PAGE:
Spark, as with virtually the entire Hadoop ecosystem, is built with Java, and of course Spark’s shell default programming language, Scala targets the Java Virtual Machine (JVM). For better or for worse, today’s systems involve data from heterogeneous sources, even sources that might at first seem an unnatural fit. Such is the case with reading SQL Server data in Apache Spark using Scala. It’s not difficult, but we do need to do a little extra work.
The most natural way for Scala code to access a relational database is with Java DataBase Connectivity (JDBC). To the best of my knowledge, there is no open-source jdbc driver for SQL Server, and Microsoft’s offering is not distributed with SQL Server. Our first task, therefore, is to obtain and install the necessary driver. As long as we’re installing a driver anyway, we’ll test the preview version of Microsoft’s sqljdbc driver version 6.0.
It’s pleasant to discover that this driver is easy to find and download.
The jar file names for each different version of Microsoft’s driver are the same. We will use sqljdbc42.jar, which targets JDBC 4.2., but is from Microsoft’s driver version 6.0. The sqljdbc42.jar file from Microsoft’s driver version 4.2 is a little smaller, but you should record carefully which one you are using for future reference.
The tests were run on Ubuntu 14.10 and Ubuntu 15.10 running Spark 1.4.1 and 1.6.0 respectively. Since this is a “preview,” we will add it to a specific folder for our scala work. You can create a folder anywhere within your home directory where you might wish to save your Scala code. Although, we are not using the Scala Build Tool (SBT), right now, we might wish to in the future, so we will create a new directory named “lib” and copy sqjdbc42.jar into that directory. SBT expects to see any unmanaged jars in a subdirectory named “lib.” Open a terminal and navigate to the project directory (not the lib directory.). Then invoke spark-shell. We will, of course, need to import java.sql.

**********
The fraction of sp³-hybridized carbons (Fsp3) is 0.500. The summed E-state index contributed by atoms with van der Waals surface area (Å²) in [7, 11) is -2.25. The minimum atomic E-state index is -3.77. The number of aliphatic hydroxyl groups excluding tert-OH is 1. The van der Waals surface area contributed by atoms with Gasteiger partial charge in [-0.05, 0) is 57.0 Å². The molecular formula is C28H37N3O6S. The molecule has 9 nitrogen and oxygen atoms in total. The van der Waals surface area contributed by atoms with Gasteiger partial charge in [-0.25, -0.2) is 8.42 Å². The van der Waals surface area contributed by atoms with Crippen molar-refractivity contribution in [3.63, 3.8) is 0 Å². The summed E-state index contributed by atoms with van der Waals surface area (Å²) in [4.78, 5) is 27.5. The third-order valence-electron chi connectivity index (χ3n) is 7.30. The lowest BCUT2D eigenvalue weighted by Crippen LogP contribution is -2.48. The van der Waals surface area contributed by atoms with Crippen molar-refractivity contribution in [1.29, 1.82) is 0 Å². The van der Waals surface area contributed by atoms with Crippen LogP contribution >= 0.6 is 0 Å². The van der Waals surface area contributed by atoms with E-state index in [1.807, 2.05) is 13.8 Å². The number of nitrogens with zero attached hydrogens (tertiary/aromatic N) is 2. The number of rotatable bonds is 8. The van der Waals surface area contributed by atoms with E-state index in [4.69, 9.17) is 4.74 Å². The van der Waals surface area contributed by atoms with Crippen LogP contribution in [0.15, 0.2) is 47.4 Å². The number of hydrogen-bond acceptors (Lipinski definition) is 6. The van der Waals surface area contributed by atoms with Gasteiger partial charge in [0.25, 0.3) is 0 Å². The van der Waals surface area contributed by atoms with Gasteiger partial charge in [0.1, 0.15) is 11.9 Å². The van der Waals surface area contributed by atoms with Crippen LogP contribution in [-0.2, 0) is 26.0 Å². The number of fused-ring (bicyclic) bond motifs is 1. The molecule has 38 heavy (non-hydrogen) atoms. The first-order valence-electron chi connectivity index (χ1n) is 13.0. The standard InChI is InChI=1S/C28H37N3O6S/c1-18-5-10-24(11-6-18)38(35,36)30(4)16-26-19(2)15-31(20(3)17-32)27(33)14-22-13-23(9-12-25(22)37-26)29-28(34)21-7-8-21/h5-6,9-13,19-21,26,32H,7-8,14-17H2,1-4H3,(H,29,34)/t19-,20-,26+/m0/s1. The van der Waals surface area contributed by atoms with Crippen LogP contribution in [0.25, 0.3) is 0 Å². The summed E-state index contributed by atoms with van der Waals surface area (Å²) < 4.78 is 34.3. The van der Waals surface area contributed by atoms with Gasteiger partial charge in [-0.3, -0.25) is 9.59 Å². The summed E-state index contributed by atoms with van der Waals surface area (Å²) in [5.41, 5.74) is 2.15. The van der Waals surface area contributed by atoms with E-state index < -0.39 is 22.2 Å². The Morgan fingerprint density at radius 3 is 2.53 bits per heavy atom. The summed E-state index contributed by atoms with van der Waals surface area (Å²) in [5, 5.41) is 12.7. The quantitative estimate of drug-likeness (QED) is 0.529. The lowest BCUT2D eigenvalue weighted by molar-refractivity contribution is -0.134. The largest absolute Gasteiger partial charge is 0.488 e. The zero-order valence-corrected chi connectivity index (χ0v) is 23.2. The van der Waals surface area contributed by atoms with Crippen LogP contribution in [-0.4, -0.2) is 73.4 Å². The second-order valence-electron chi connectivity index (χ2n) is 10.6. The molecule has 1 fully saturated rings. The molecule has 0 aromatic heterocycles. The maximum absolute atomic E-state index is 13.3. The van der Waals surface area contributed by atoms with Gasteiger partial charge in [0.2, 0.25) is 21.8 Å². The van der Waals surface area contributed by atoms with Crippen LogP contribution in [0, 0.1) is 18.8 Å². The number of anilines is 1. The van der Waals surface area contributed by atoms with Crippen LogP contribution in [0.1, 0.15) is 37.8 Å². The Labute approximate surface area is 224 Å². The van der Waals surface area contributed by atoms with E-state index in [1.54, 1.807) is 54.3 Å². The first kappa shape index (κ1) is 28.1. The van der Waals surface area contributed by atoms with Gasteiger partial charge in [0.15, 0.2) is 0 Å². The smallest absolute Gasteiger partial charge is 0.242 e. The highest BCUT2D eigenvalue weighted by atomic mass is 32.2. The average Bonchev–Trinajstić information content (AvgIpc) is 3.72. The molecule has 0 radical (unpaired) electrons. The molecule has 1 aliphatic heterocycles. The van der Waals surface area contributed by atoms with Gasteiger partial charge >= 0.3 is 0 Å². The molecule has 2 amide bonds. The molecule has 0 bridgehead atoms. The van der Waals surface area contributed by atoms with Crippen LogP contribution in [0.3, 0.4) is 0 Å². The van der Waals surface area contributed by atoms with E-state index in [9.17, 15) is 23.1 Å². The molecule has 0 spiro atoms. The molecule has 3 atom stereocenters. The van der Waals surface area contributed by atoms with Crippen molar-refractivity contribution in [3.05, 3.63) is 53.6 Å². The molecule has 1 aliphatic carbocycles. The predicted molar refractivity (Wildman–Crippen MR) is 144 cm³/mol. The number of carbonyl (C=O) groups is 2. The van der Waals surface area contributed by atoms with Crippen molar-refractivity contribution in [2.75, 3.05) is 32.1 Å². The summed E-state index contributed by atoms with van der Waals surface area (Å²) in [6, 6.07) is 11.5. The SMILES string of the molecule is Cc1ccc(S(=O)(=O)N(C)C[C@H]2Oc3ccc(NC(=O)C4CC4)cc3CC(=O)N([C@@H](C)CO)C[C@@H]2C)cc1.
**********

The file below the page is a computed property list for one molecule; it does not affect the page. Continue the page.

scala> import java.sql._
Now we will need to tell Java where it can find the jar file.
The Scala command to add a jar to the classpath has changed (twice, actually). Therefore, the command you use will depend upon the version of Scala you are using.
scala> :cp lib/sqljdbc42.jar //scala 2.10.6
scala> :require lib/sqljdbc42.jar //scala 2.11.7
If you are unsure, the quickest thing to do is to issue the :help command, and see which command is listed.
After adding the Microsoft driver jar to the classpath, we will need to reference the required class.
If this statement fails, there is most likely a problem with finding the Microsoft driver jar in the classpath. We are now ready to obtain a connection object. To do this, we must have connection information and security id.
scala> val connection = DriverManager.getConnection(“jdbc:sqlserver://192.168.206.228:1433;databaseName=ContosoRetailDW”,”sa”, “sapw”)
Note that in this example, the SQL Server IP address includes the default port 1433.
The connection object is now our entré to the database. There are several ways to execute SQL statements; one is to prepare the statement and then execute it.
scala> val SQL=connection.prepareStatement(“SELECT Productname, UnitPrice FROM DimProduct”)
scala> val results = sql.executeQuery()
Once a result set is obtained, you can iterate through the rows grabbing columns as necessary. This, of course, is a standard object-oriented approach, and for many purposes may in fact be the best approach. However, we may wish to adhere to Scala’s functional approach. If so, we will need access our data using functional data structures as opposed to the object-oriented data structures provided by Java and JDBC. We will see how to do that in an upcoming section.
Using JDBC to connect to SQL Server from Spark using Scala is not difficult, but it does require some attention to detail, including downloading the appropriate driver version and ensuring the jar is in a spot where Scala can find it. Once you have accomplished that, the rest is easy.